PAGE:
Nintendo's Game Boy is remembered a simplistic handheld gaming system, but its real legacy is that it could accomplish so many amazing technical feats despite being so simple. The platform came a long way from the basics of 1989's Super Mario Land. Even by 1993, for instance, the hardware was running games far more complex than even Nintendo itself imagined. While a traditional-for-the-time Legend of Zelda adventure was at one time considered off the table, eventually the developers were able to coax such an experience from the Game Boy which led to The Legend of Zelda: Link's Awakening. The game would be updated for the Game Boy Color in 1998 which is where we join this interesting technical analysis behind the game's special effects. How did the developers squeeze so much out of so little?
The original Game Boy was first released in 1989, and has quite basic capabilities. The graphic primitives are based on tiles, background and sprites. Tiles are 8x8 bitmaps, arranged into the grid of a large scrollable background. This grid is very rigid: that’s 8x8 for you, and nothing else. Fortunately, sprites are objects that can move with smaller increments, positioned over the background. Note that there is no “direct drawing” mode of some sort: you can’t draw individual pixels on the Game Boy screen, it has to be part of a 8x8 tile. This severely limits the drawing possibilities. Any advanced effects will have to use complex workarounds. To understand, let’s have a look at the introduction sea sequence. We’re going to strip it of all special effects, and only use background scrolling, tiles and sprites.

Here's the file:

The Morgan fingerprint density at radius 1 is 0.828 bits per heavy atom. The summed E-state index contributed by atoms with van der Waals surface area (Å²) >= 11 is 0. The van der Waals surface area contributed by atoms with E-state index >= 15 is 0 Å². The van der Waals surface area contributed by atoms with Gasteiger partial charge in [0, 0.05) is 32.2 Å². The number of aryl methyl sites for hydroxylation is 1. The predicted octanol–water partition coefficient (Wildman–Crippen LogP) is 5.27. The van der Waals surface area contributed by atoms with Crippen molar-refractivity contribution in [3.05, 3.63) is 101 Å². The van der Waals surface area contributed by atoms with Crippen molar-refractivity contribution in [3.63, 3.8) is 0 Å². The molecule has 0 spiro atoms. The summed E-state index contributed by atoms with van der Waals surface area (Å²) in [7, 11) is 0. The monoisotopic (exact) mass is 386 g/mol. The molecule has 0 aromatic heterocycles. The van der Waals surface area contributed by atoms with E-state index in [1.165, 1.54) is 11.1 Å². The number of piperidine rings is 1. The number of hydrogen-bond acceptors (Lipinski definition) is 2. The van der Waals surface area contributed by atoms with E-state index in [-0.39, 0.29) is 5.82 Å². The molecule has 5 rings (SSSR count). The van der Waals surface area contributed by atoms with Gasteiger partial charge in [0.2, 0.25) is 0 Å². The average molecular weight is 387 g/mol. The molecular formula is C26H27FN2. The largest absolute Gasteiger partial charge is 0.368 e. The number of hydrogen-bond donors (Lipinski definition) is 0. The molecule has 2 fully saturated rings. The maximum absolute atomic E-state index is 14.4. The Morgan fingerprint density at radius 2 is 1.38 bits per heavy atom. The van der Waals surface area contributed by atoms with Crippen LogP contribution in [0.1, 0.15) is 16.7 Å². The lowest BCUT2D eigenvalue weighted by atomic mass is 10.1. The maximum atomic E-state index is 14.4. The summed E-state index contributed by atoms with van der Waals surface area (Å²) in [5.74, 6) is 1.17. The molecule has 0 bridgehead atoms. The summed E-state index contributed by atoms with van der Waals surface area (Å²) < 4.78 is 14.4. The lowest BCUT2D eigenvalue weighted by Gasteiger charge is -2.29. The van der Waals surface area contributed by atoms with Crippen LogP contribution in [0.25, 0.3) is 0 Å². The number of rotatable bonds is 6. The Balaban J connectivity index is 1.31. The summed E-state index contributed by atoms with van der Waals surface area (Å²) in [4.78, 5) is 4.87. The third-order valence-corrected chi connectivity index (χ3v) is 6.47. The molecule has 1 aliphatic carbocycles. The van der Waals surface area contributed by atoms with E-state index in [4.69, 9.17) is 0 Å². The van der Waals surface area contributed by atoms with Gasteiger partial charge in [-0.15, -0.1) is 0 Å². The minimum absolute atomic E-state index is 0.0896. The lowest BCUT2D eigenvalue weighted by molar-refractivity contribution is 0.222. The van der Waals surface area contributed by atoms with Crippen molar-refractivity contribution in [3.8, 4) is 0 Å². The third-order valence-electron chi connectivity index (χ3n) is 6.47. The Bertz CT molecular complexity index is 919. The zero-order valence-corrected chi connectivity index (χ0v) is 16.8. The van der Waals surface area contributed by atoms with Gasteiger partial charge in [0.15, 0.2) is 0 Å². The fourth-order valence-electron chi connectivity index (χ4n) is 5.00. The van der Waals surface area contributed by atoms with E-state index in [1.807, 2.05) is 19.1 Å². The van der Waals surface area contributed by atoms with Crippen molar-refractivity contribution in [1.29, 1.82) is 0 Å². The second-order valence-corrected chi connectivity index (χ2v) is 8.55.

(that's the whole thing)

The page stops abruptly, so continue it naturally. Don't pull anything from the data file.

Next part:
It's always fascinating to get a look "under the hood" of a video game, especially one as beloved as Link's Awakening. What we took for granted as fluidly moving a character around a screen or watching a ship crash against stormy waves at sea actually has a lot of work behind it to make it function properly. There will be more installments in this series at the KZONE website and I encourage you to continue reading along as more are published. I know I will.